KING ABDULLAH ECONOMIC CITY: Dubai’s tourism chief said the emirate is still on track to meet its 2020 tourism target, despite a report suggesting a major new theme park destination is not attracting enough visitors.
Issam Kazim, chief executive of the Dubai Corporation for Tourism and Commerce Marketing (DCTCM), told Arab News that the aim to attract 20 million tourists a year by 2020 is “absolutely” still feasible.
Analysts at EFG Hermes had earlier this month cast doubt over whether one of Dubai’s major new tourism attractions, Dubai Parks and Resorts, will meet its own visitor targets.
The operator of the resort, made up of three theme parks, had expected 20,500 daily visits up to 2019, local media reported. But EFG said in its earlier report that this would take much longer than expected, with the average number of daily visits at 10,300 each year until 2019, according to local media. The report has since been removed from its website.
Kazim told Arab News on the sidelines of this week’s Top CEO Conference at King Abdullah Economic City (KAEC) that he did not expect this to impact the overall Dubai tourism targets.
“I do not see there being an issue at all. In fact, I think the opportunities with that are great,” he said of the theme park development.
“With any new product that comes online, and especially being not so centrally located, it takes time for people to get used to getting in and out of the parks... But once that happens, I think the potential for that is great.”
Dubai Parks and Resorts operates Legoland Dubai and its waterpark, along with the Motiongate and Bollywood theme parks. It is part of DXB Entertainments, which is listed on the Dubai Financial Market (DFM). The company did not respond to a request for comment when contacted by Arab News.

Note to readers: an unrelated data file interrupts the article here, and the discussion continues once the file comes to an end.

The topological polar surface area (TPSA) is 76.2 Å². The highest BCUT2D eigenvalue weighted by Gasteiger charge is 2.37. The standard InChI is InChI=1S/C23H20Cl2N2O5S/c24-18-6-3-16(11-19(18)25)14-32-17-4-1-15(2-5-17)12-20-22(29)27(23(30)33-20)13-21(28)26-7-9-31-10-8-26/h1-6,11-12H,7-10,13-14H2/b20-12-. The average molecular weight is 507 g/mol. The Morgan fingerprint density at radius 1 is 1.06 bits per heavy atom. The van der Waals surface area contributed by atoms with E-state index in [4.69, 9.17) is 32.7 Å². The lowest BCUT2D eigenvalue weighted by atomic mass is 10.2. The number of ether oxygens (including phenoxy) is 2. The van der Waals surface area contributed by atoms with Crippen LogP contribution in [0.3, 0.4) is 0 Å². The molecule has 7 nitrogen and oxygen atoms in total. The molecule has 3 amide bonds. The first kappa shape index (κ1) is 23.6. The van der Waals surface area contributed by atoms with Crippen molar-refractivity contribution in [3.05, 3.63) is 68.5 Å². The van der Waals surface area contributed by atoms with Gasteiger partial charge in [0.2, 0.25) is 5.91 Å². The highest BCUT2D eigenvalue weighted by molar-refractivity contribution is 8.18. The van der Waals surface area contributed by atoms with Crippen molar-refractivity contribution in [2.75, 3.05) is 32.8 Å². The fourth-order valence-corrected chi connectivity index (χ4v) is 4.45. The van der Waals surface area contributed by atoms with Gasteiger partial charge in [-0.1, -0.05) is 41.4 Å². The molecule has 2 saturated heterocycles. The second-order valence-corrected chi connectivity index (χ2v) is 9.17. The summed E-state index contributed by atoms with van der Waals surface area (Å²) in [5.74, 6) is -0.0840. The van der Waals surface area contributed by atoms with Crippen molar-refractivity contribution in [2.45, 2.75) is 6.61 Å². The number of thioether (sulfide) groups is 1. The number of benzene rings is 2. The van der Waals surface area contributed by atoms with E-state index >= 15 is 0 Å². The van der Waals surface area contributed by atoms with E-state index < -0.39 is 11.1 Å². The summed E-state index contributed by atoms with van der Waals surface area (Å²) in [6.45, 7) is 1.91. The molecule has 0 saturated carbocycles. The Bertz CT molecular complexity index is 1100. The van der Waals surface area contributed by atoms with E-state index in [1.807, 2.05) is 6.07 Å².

The resort and another theme park, the indoor IMG Worlds of Adventure, both opened in the second half of last year. Kazim said that they “are starting to see steady growth over time.”
He added: “I do believe that they will be successful. It is just a matter of time before people get to learn more and more… and become regular visitors to the theme parks.”
Surge in tourists
Dubai Tourism last month said there had been a 12 percent surge in visitor numbers during the first two months of this year.
Saudi Arabia and China are among the main growth markets, Kazim said, while visa changes for travelers from other markets had also helped boost the numbers.
The top-four source markets for Dubai tourism in 2016 — all contributing more than 1 million visitors — were India, Saudi Arabia, Oman and the UK.
But China overtook Oman as one of the top-four source markets in the first two months of 2017, official data show.
Kazim said Dubai Tourism did not want to focus too heavily on any one market. He cited the example of Russia: When the value of the rouble
fell against the dirham, there was a drop in visitor numbers from the country to Dubai. “So quickly we acted in other markets, which more than compensated for that drop,” Kazim said.
He said Dubai Tourism is promoting Dubai in a broad range of countries. “There are some campaigns that go up to 40, 43 countries.”
Saudi visitors; Dubai costs issue
Saudi Arabia will remain one of the most important source markets for tourism to Dubai, Kazim added. He said there were more than 1.5 million visitors from Saudi Arabia in 2016, about a 9 percent growth year-on-year.
“Saudi (Arabia) will remain to be one of the most important markets for us. The proximity is one thing, there’s the cultural aspect of things as well,” he said.
Some global travelers and residents have complained about the cost of visiting or living in Dubai.
CNN anchor Richard Quest, on a visit to Dubai in February, said additional hotel charges amounted to a “rip off.”
He said on Twitter: “Checking out of hotel in Dubai again the 10 percent service charge added. Why do I pay this on top of the room rate?”
Kazim pointed out that the Dubai government had made efforts to encourage the construction of more reasonably priced hotels by waiving municipality fees.
“What we’re very proud of is the diversity of offering that Dubai has. Dubai has always had a niche audience that is very interested in the seven-star experience, and there still is a market for that. So we cannot neglect that,” he said. “But at the same time, we have encouraged… three- or four-star hotels.”